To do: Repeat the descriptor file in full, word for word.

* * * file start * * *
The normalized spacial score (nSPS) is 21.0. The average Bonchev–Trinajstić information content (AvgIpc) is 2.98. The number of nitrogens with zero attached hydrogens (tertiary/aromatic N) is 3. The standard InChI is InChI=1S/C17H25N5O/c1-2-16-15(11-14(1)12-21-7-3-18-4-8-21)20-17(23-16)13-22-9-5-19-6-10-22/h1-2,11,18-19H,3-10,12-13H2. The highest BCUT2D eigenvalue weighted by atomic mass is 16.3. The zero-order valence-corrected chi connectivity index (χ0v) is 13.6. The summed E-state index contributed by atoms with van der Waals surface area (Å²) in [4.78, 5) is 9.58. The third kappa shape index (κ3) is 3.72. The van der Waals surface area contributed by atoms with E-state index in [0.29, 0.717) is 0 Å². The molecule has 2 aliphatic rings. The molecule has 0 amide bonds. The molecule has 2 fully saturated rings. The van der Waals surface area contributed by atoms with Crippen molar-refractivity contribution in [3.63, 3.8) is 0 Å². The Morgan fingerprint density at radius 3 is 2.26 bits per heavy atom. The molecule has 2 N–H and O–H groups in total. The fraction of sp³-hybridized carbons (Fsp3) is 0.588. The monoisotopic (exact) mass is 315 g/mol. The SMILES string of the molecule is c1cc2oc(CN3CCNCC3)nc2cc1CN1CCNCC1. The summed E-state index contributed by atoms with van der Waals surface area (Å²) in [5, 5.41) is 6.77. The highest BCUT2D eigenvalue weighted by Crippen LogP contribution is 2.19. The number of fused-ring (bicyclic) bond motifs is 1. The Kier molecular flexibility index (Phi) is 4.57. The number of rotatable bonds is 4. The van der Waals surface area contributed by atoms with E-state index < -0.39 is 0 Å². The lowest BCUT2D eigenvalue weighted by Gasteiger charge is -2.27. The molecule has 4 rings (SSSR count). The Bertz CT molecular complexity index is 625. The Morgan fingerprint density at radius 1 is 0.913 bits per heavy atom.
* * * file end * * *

The normalized spacial score (nSPS) is 21.0. The average Bonchev–Trinajstić information content (AvgIpc) is 2.98. The number of nitrogens with zero attached hydrogens (tertiary/aromatic N) is 3. The standard InChI is InChI=1S/C17H25N5O/c1-2-16-15(11-14(1)12-21-7-3-18-4-8-21)20-17(23-16)13-22-9-5-19-6-10-22/h1-2,11,18-19H,3-10,12-13H2. The highest BCUT2D eigenvalue weighted by atomic mass is 16.3. The zero-order valence-corrected chi connectivity index (χ0v) is 13.6. The summed E-state index contributed by atoms with van der Waals surface area (Å²) in [4.78, 5) is 9.58. The third kappa shape index (κ3) is 3.72. The van der Waals surface area contributed by atoms with E-state index in [0.29, 0.717) is 0 Å². The molecule has 2 aliphatic rings. The molecule has 0 amide bonds. The molecule has 2 fully saturated rings. The van der Waals surface area contributed by atoms with Crippen molar-refractivity contribution in [3.63, 3.8) is 0 Å². The Morgan fingerprint density at radius 3 is 2.26 bits per heavy atom. The molecule has 2 N–H and O–H groups in total. The fraction of sp³-hybridized carbons (Fsp3) is 0.588. The monoisotopic (exact) mass is 315 g/mol. The SMILES string of the molecule is c1cc2oc(CN3CCNCC3)nc2cc1CN1CCNCC1. The summed E-state index contributed by atoms with van der Waals surface area (Å²) in [5, 5.41) is 6.77. The highest BCUT2D eigenvalue weighted by Crippen LogP contribution is 2.19. The number of fused-ring (bicyclic) bond motifs is 1. The Kier molecular flexibility index (Phi) is 4.57. The number of rotatable bonds is 4. The van der Waals surface area contributed by atoms with E-state index < -0.39 is 0 Å². The lowest BCUT2D eigenvalue weighted by Gasteiger charge is -2.27. The molecule has 4 rings (SSSR count). The Bertz CT molecular complexity index is 625. The Morgan fingerprint density at radius 1 is 0.913 bits per heavy atom.